I did a huge selling/purging in February (90 items) and bought 12 new items since then to fill some wardrobe gaps. 10 of those new items are from smaller independent labels and I’ve been more conscientious about where my wardrobe is being made. (Lurdes Bergada, Rundholz and Peter Non) To find out info about where and how the materials are sourced by the companies is rather difficult. I know Lurdes Bergada manufactures everything in Spain and the majority of Rundholz are made in Germany & Poland. Peter Non makes his shoes on-site in Italy and I assume the leather is also from Italy or Spain. I now have 58 clothing items and 6 pairs of footwear and intend for those numbers to continually go down and not up again. My biggest problem is hand washing things. I usually don’t buy anything that requires hand washing but certain items like bras and delicate knits do need to be taken care of for them to last. My second big problem is turning off the ‘want something new’ machine in my head. I’ll probably be fine until the fall when the new shinny things starts to arrive. That is where the real test is going to be.
In celebration of Earth day, This article I just read came in timely for this post.
I’m doing well, but struggling with the visible evidence of over-spending, lots of items with tags still on them…especially pants. As you’ve said, “Sunk costs are sunk costs,” and that doesn’t feel so great. But I’m learning from this, and I feel it’s just a beginning.
One thing I’ve been doing to keep my “kept and loved” items sustainable is to clean them as I go before storing Winter clothes. (In the Northeast, it’s really a requirement to have separate items to deal with the cold!) I don’t want to find moth damage or stains, so CARE is my M.O.
Your diagram is the perfect summary of my thoughts on the subject. Thank you. And it feels so good to think we are not alone 🙂
I agree on every thing on this lista I have found that even items from “fast fashion” companies, hold very well if chosen well and treated well. I realize I treat the same way both very expensive and very cheap clothes (i.e. handwash, lay flat to dry, iron carefully etc.), and they serve me for quite long!
I’m really enjoying thinking through my closet “consciously”. I have ethical instincts, but this exercise has helped me see the gaps in my thinking and my practices. And it has helped me become more aware of the choices I am making, which I think is the key for me. If I am going to make a ‘harmful’ choice, I should at least own it!
I notice that when I come across an unknown — like company practices — I usually don’t push too hard for information. I do pretty well with my shoe choices because designer shoemakers are much more likely to be transparent compared to other kinds of fashion houses. Even Nike has instilled a level of accountability due to consumer demand. I haven’t demanded this of my other clothing choices. I have chosen some american companies (Vince, Inhabit), but haven’t spent much time thinking about where they manufacture, how they get their fabrics, etc.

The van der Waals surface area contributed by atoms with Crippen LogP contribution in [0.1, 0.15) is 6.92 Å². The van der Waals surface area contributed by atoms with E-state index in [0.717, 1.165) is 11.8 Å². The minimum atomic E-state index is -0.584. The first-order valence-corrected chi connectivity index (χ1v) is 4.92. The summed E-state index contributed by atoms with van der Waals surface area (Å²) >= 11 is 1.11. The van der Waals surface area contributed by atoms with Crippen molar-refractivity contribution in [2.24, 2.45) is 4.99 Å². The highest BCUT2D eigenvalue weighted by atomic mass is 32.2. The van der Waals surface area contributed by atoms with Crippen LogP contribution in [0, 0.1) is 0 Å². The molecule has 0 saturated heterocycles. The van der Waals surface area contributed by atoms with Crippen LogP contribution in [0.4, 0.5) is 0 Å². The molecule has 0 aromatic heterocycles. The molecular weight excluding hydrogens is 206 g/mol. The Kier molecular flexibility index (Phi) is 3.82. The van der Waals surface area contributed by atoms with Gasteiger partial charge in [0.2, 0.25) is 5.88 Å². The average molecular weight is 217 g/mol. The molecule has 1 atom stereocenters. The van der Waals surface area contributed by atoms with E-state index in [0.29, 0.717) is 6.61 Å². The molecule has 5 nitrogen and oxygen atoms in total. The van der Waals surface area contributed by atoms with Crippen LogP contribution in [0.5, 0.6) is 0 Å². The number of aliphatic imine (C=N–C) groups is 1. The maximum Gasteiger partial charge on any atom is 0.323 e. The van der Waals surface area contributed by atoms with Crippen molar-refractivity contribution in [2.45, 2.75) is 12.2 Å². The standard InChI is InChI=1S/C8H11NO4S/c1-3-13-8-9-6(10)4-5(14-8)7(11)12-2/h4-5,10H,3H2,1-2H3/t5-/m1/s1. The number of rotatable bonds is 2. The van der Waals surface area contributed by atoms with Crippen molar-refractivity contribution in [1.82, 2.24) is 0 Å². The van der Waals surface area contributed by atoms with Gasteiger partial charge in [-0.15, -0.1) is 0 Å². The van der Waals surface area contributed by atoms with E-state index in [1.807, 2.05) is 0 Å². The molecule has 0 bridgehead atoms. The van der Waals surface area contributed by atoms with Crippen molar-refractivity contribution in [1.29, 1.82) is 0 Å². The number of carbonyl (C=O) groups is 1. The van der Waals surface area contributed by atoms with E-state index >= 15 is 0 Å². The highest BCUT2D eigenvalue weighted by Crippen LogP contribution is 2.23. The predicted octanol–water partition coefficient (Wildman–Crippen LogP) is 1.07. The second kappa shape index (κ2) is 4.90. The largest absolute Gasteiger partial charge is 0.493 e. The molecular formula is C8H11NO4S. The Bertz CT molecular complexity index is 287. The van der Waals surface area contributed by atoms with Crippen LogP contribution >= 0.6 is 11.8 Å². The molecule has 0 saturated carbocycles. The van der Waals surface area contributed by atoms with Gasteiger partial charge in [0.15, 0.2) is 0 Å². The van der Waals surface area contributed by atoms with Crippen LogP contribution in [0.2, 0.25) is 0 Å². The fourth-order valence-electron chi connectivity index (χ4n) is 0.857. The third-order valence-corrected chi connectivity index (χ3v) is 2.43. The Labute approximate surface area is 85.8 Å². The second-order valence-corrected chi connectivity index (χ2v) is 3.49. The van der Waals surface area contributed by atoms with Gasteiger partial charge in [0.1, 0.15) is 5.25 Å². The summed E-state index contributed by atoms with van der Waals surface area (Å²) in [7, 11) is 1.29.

I also realize that I negotiate with myself on certain things. I’m willing to choose an ethical company even if it is located in a different country because my lifestyle has a fairly low carbon footprint.
I have become aware that I don’t think a lot about fabric choices. I’d like to find some alternatives to leather, and admit this is VERY hard when it comes to shoes and bags. I’m also going to look into buying more linen. Like you mentioned earlier, cotton uses a crazy amount of pesticides and water.
I like the idea of waiting to invest in the best I can afford. This definitely involves some delayed gratification. It makes me realize that it is okay to save up for Coclico and Rachel Comey shoes.
I also think I should make the effort to try on some more James Perse and Emerson Fry, even if it means ordering a few things I know I am going to return. I may even check with them first and see if that is okay…I would feel less guilty. I am much more comfortable once I get a sense of how a brand fits me, and much more likely to go to them in the future.
What have I learned? Four years ago I joined a growing community of women and men committed to reducing the amount of clothes we buy and wear. My goal to cultivate a small wardrobe filled only with items I love and wear regularly has taught me that I don’t need nearly as much as I once thought I did.
Gretchen, thank you for your comment over at Debbie’s blog. I’m a long-time reader here, and I’m coming out of the shadows to let you know I enjoy your blog. Often I find myself nodding my head, yes, yes, while reading your words and reader comments.
Terra´s last blog post ..Pacific Beachlife
WOW, this graphic is noticably biting the graphic design style of Anushka from into-mind. Like… embarassingly so, especially considering you lack her sense of proportion and balance and your short captions are not really written with clarity.
I enjoy your blog, and I know there is a lot of cross pollination between minimalist blogs, but please do your OWN thing!
Wow, a bit of a strange comment. This graphic style has been around a lot longer and more broadly than the lovely Anushka. https://www.behance.net/gallery/19497853/Ad
I agree, Christina! And I checked out Anushka’s blog and it’s very, very different. I had never heard of her!